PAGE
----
Britwell Salome & Prior Churches

As only a part of the Tithes of Britwell were Granted to Christ Church in the mid-11th century it is possible that the Church of Britwell Salome was already in being.  The earliest evidence, however, for its existence is the 12th-century Norman Work in the Church Building.

At one time there was a Castle in Britwell which was held for King Steven against the son of the Empress Matilda, Henry Plantagenet in 1153.  After Steven’s death in 1154 Henry Plantagenet, (by then Henry II), had the multitude of Castles which had been built in the time of Steven, including that at Britwell, razed to the ground.  The only signs of it now are the names “Castle Hill“, “Castle Church” (for the Britwell Prior Chapel) and a Tree covered mound “2½ chains from the Road leading to the present Church.”

From the 1st recorded Presentation in 1234 or 1235 by Aumary de Sulham the Descent of the Advowson followed that of the Manor, passing from the De Sulhams to the De la Hydes (and perhaps the St Philiberts), to the Malyns Family, and then to the Cottesmores.   Manor and Advowson were still United in 1610, when John Adeane sold the Presentation to John Facer, Rector of Grove (Bucks), who Presented his son Clement to the Church.

When in the mid-17th century the Manor was Divided, part of it apparently went to the Stopes Family, who acquired the Advowson. Several members of the Family became Rectors. James Stopes, a son of a Rector of Crowell, resigned the Britwell Rectory in 1675 after a few years, in order to Present his son, another James Stopes.  On the latter’s death without children in 1734  the Advowson, which he had inherited, passed to his younger brother Christopher Stopes of Doncaster, who in 1745 Presented his son to Britwell.  The Advowson Descended to this son, James Stopes, and after his death in 1777 his Widow Mary twice Presented to the Church, the last time being in 1782.

The next Presentation was that of 1851, when William Johnson of Dunmow (Essex) Presented James T Johnson, probably a relative.  By 1869 the 5th Marquess of Lansdowne (d.1927) had acquired the Advowson and the present Patron is the 8th Marquess.

Since the Parish was small, the Living was a poor one, valued at either £1 or £1 6s 8d in 1254 and at £3 6s 8d in 1291.  By 1535 its value had risen to £6 19s 2d, and this was followed by a sharper rise, for by the beginning of the 17th century it was said to be worth £40.

The Rector’s income came partly from the Glebe and partly from Tithes.  In the 17th century, the Glebe consisted of a little grass Close at the Upper end of the Town and about 22 acres in the Common Fields, and in the 19th century after Inclosure of about 19 acres.  Since Britwell Salome and Britwell Prior shared a Field System, some Strips being Tithable to the one Church and some to the other, ‘great quarrels and disputes‘ arose about the Tithes.  In 1685 the Rector had a Terrier made, with ‘a great deal of pains, vexation and difficulty‘, of how all the land was Tithed.  The confusion is further illustrated by the fact that a little land in Britwell Prior paid Tithes to Britwell Salome and that part of the Glebe of Britwell Prior was in the Tithing of Britwell Salome.  Disagreements evidently continued, for in 1805 the Tithes of a few acres were still in dispute between the Rector and the Rector of Newington, to whom the Tithes of Britwell Prior belonged.  There was also other intermingling of Tithes: the Rector of Britwell Salome had a few Tithes in Shirburn and the Tithes of about 3 acres and some catch Tithes in Watlington,  while until 1813 9½ acres in Britwell were Tithable to Watlington.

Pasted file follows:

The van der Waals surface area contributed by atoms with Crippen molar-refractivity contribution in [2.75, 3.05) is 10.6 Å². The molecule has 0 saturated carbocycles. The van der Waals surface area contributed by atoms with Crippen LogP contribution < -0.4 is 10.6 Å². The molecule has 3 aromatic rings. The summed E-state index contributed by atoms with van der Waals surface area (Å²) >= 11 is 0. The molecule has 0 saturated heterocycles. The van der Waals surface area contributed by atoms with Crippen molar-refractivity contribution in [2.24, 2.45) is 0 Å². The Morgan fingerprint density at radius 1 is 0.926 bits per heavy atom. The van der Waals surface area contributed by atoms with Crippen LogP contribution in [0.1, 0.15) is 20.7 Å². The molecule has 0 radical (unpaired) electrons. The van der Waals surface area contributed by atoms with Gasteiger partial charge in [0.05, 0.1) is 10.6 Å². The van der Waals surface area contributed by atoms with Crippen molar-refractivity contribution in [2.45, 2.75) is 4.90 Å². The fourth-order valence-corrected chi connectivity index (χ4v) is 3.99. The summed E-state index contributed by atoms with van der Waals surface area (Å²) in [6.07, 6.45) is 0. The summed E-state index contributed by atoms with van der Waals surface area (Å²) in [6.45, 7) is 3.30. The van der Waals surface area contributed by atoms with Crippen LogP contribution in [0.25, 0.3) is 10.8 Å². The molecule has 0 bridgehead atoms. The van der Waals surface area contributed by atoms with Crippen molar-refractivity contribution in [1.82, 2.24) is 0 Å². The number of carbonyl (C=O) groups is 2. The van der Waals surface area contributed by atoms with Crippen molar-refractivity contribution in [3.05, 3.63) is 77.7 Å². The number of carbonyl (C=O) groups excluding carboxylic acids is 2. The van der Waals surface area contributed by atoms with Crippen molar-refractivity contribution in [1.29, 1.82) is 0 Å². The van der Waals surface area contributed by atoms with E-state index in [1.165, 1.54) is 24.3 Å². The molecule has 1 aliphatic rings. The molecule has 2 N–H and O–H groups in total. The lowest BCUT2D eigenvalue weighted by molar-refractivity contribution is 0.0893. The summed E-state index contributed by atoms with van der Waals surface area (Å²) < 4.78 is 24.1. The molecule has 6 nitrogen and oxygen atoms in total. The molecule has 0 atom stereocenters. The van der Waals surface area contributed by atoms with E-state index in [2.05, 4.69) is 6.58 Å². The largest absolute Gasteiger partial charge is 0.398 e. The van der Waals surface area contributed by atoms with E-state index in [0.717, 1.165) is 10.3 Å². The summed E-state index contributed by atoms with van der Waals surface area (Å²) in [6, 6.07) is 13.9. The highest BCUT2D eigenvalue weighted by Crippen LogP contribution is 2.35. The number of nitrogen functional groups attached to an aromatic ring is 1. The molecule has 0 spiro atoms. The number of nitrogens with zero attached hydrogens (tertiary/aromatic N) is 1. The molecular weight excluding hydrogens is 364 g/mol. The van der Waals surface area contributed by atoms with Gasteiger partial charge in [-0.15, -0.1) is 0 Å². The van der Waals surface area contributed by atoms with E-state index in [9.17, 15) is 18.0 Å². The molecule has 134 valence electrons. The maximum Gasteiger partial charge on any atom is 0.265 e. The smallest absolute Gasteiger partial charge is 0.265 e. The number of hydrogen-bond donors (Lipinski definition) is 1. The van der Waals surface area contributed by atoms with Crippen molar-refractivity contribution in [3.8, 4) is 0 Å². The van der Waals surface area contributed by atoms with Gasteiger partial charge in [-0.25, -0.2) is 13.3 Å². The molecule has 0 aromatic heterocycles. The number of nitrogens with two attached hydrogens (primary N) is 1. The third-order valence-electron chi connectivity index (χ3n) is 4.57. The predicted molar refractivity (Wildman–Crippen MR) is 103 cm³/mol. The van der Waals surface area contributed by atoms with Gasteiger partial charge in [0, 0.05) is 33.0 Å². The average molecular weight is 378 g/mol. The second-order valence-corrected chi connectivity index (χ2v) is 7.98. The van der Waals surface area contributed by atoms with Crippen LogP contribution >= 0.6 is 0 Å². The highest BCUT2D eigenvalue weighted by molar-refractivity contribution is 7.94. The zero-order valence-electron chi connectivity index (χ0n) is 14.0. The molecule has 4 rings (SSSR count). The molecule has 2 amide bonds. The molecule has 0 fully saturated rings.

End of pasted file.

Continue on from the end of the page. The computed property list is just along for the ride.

Early in the 19th century the Rectory was valued at £146 12s, made up of Tithe on the Common Field land (792a) at 3s an acre, of Tithe on Inclosure (84a) at 4s. an acre, and 22 acres of Glebe let at 10s an acre.  In 1833 it was let for £180, the Tenant still collecting the Tithes in kind.  The Rector had long had to pay a part of his income in Rates.  In about 1780 the Rector’s Widow, Mrs Stopes, complained that she was rated at £81, or nearly a Quarter of the total rate of £341 3s 4d for the Parish,  and in 1838, when the question of commuting the Tithes was under consideration, it was pointed out that the Rector had been paying an average of £65 a year in Rates and that this had included Church Rates, which he was under no obligation to pay.  Negotiations continued for several years and eventually, in 1846 the Tithes were commuted for a Rent-charge of £240.